$490-million sale ofits North American servicing and mortgage banking businesses,its announcement of a $1.6-billion loss in the second quarter andits indicating that it could file for a Chapter 11 reorganization.The ratings agency had cut Capmark's rating to Caa1 last April.

In a release from Moody's, the agency says a sale of Capmark'sservicing and mortgage banking businesses "would remove key sourcesof income needed to service and repay unsecured debt obligations,while impairing the value of its franchise and remainingbusinesses."

Moody's says the downgraded rating also stems from "the materialdeterioration in asset quality, the diminished size of itsunencumbered asset portfolio, and the potential for additionalrequired support--possibly in cash and/or assets--to bolsterCapmark Bank," Capmark's industrial banking unit headquartered inSalt Lake City. "As a result, Moody's believes that the unsecuredlenders and bondholders, either in a default or a restructuringscenario, would experience substantial losses. The C ratingreflects the potential loss severity."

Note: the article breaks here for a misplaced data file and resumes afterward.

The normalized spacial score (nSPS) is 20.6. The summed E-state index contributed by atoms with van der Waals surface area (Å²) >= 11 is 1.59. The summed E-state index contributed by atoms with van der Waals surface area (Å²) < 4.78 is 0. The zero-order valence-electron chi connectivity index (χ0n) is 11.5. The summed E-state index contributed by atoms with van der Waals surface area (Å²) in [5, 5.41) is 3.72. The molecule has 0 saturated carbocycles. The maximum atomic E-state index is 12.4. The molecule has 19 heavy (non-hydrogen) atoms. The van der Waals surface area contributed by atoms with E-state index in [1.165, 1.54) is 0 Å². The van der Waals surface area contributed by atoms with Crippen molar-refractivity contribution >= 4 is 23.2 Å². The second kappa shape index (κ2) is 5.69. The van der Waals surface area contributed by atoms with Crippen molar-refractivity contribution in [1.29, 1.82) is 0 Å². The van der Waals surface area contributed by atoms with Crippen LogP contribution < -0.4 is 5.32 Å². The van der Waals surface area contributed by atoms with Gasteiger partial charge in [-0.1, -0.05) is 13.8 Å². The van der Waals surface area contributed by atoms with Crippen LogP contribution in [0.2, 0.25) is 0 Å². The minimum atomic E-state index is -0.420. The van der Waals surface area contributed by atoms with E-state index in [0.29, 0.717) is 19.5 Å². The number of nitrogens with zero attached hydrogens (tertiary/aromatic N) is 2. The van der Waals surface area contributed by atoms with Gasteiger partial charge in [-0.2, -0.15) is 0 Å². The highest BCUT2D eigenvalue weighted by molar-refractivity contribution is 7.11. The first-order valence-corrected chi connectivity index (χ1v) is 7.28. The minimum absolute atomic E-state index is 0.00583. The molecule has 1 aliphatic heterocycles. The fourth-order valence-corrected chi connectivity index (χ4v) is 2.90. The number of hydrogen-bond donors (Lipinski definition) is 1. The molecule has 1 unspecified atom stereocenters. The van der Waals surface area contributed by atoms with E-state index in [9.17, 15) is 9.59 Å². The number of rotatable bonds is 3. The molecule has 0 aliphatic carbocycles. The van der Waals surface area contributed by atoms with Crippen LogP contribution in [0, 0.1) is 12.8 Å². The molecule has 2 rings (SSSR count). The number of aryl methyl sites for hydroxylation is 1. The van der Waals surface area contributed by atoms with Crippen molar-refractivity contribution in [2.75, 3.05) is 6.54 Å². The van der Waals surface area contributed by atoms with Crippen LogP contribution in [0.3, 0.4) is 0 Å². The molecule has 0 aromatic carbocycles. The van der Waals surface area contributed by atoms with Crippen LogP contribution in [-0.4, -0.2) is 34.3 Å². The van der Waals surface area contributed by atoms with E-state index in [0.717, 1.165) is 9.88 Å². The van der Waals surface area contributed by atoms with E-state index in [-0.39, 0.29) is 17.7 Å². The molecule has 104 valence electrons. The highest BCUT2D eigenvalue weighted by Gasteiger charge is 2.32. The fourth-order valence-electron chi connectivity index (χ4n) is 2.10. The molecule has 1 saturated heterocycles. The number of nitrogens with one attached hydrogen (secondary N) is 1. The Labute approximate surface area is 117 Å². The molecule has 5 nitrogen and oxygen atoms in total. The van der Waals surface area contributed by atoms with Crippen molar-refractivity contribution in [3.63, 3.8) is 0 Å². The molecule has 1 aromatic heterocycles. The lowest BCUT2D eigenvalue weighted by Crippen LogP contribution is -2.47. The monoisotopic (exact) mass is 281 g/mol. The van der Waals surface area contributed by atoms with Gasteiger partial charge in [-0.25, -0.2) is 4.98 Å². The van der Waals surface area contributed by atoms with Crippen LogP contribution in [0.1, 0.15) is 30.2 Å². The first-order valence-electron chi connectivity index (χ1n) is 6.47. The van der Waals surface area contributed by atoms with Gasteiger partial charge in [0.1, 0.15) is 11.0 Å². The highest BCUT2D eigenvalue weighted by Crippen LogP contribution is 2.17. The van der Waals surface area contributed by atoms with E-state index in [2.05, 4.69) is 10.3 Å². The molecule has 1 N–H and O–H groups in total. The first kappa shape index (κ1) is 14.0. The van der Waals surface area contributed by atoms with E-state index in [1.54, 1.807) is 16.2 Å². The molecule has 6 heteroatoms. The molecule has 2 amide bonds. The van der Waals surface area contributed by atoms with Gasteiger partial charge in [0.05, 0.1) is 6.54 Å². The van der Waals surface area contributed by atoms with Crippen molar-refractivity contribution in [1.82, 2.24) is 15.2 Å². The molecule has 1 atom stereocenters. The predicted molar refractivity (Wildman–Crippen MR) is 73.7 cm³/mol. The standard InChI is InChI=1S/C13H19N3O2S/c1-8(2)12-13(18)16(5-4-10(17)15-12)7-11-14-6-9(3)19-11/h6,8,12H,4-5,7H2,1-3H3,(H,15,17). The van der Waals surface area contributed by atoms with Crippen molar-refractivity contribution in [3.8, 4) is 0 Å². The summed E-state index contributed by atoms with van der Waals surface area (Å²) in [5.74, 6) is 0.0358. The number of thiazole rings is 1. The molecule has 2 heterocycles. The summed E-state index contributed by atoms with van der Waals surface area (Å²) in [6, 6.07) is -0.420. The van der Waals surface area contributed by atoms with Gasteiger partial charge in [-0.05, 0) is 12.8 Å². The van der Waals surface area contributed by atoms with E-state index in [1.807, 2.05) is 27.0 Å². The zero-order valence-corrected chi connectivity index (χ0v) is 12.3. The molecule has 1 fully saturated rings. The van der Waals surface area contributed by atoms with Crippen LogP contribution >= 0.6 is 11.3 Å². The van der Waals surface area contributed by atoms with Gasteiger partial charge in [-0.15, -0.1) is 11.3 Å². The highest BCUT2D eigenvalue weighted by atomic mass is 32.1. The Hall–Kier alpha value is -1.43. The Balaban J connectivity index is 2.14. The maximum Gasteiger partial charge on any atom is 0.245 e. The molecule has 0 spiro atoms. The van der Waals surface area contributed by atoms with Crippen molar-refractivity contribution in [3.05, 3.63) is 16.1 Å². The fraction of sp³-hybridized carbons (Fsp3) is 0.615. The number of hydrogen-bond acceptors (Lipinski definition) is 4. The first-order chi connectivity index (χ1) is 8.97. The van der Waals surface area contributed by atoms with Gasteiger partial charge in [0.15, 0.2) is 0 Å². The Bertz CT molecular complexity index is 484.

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Paul Bubny

Paul Bubny is managing editor of Real Estate Forum and GlobeSt.com. He has been reporting on business since 1988 and on commercial real estate since 2007. He is based at ALM Real Estate Media Group's offices in New York City.